In 1880 the estate was acquired by the Meakin family from the Jervis family. The house was demolished after the Second World War.Wikipedia – Dorlestone Hall
This 1879 map shows Darlaston, across the river from Meaford Hall on Jervis Lane.
Mid-1600’s – William marries Jane Browne
William married Jane Browne, daughter of Robert Browne of Meaford.
William and Jane didn’t have any children. We assume that Jane died before 1698.
1698 – William marries Sarah Moreton
William married Mrs. Sarah Moreton in 1698. They married in Mucklestone, which was some distance from where their homes were listed; he in Darlaston, she in Hulme Walfield in Asbury Cheshire.
It must have been a marriage of convenience. William was age 73 in 1698. He died in 1709, eleven years later.
I haven’t found a record for Sarah Moreton, but it’s likely her surname from her previous marriage. She’s listed as Mrs. Sarah Moreton.
William and Sarah didn’t have any children.
William writes in his will:
I give to my dear wife Sarah two silver Salvars which I bought since I married she being sufficiently provided for by our marriage settlement and agreement.
1709 – William records his will
On 23 March 1705/6, William recorded his will. Later, on 14 Jan 1708/9 he recorded a codicil.
We have already seen that he bequeaths to his wife Sarah two silver salvers. Here are some other interesting excerpts:
Item I give to my nephew John Jervis of Darlaston Gent and to my dearest niece Mary his wife fifty pounds apiece…
Item I give to my niece Elizabeth Booth a guinnea and to my niece Ann Astley twenty pounds and to my niece Mary Settle and to my nephews William Baddiley and Samuel Baddiley ten pounds apiece and to my nephews William Jervis son of my late dear brother John Jervis ten pounds having upon his marriage settled arondiment?? Estate on him.
Item I give to Doctor? Long and to Sir W? Peplow Minister of Stone twenty shillings apiece and … to my late servant Robert Parker twenty shillings and to such servant man as shall live with me at my demise all my wearing apparrell except my Camlett Cloak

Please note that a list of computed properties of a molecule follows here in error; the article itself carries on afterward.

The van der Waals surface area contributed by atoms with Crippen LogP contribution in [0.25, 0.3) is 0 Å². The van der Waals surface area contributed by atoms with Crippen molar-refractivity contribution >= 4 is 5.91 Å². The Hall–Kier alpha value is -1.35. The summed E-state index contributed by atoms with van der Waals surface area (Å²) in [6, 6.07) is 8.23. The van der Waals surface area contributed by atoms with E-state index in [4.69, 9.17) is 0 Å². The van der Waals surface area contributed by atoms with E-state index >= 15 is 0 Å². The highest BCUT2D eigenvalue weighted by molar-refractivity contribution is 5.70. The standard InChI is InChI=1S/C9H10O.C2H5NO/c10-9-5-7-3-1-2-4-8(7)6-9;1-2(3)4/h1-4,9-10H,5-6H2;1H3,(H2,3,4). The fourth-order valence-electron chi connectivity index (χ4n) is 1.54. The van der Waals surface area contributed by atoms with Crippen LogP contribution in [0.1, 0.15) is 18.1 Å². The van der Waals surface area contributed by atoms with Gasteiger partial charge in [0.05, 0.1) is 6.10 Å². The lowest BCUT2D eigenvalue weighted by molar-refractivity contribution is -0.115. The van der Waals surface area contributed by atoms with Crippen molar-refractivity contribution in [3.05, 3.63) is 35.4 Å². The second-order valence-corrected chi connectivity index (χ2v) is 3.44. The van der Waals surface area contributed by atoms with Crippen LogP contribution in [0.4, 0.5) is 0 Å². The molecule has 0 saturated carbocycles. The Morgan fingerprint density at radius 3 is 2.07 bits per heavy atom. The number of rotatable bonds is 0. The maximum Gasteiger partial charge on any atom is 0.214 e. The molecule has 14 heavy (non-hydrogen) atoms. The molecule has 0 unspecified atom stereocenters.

Item I give to such servant maids as shall live with me at my demise twenty shillings apiece
I give to the poor of Stone Parish ten pounds and to the poor of Eccleshall Parish ten pounds and to the poor of Newcastle aforesaid five pounds.
1709 – Jervis estate passes from William to nephew John Jervis
William had no children. His will bequeaths the family estate to his nephew John Jervis, eldest son of William’s next-eldest brother John.
And I make him the said John Jervis of Darlaston aforesaid sole Executor of this my last will and testament provided allways my said nephew William Jervis steward of Pyrehill Hundred Court shall give my said Executor a bond of forty pounds with Condition for keeping all the said Court Leets and Courts Barons for the said hundred and from time to time during his natural life
And I do hereby farther give devise and bequeath all my real estate lands tenements and hereditaments which I am intitled to in my own name or in the names of any other in Trust for me to my nephew John Jervis of Darlaston his heirs Executors Administrators and Assigns forever.
Thereafter, John Jervis is referred to as John Jervis, Esq. He’s the grandfather of Admiral John Jervis.
- Portrait – John Jervis, Earl of St. Vincent – Lemuel Francis Abbott – ca 1795 – National Portrait Gallery – https://www.npg.org.uk/collections/search/portrait/mw05573/John-Jervis-Earl-of-St-Vincent
- Quote – The Battle of Cape St. Vincent – https://en.wikipedia.org/wiki/John_Jervis,_1st_Earl_of_St_Vincent
- Image – The Battle of Cape St. Vincent – William Anderson – Art UK – Government Art Collection – https://artuk.org/discover/artworks/the-battle-of-cape-st-vincent-14-february-1797-27598#
- Image – The Battle of Cape St. Vincent – February 14, 1797 – Robert Cleveley – http://collections.rmg.co.uk/collections/objects/11978
- Early Life of John Jervis – The life of John Jervis Admiral Lord St. Vincent, by Captain W.V. Anson, Walter Vernon, 1913
- Meaford Hall – Wikipedia – https://en.wikipedia.org/wiki/Meaford_Hall,_Staffordshire
- Lineage of William Jervis – A Survey of Staffordshire: … By Sampson Erdeswick, Esq. 1679, Collated With Manuscript Copies and with Additions and Corrections … by the Reverend Thomas Harwood, B.D. F.S.A. 1820
- Heraldic Visitations – Wikipedia – https://en.wikipedia.org/wiki/Heraldic_visitation
- The Heraldic Visitations of Staffordshire Made By Sir Richard St. George, Norroy, in 1614, and by Sir William Dugdale, Norroy, in the Years 1663 and 1664. Edited and Annotated by E. Sydney Grazebrook, Esq. London: Mitchell and Hughes, 140 Wardour Street, W. 1885
- Darlaston Hall – Wikipedia – Dorlestone Hall – https://en.wikipedia.org/wiki/Dorlestone_Hall
- A Survey of Staffordshire; Containing the Antiquities of that County, by Sampson Erdeswick, Esq. Collated With Manuscript Copies and with Additions and Corrections, By Wyrley, Chetwynd, Degge, Smyth, Lyttelton, Buckeridge, and Others; Illustrative of The History and Antiquities of that County by the Rev. Thomas Harwood, D.D.F.S.A. A New Edition; Considerably Improved. London; J.B Nichols and Son, 25, Parliament Street. 1844
- History , Gazetteer, and Directory of Staffordshire and the County of the City of Lichfield, etc., by William White, 1834.
- Meaford Hall, engraved by T. Radclyffe after a picture by F. Calbert, published by W. Emans in Picturesque Views… In Staffordshire & Shropshire, 1830.
- Will of William Jervis – 1709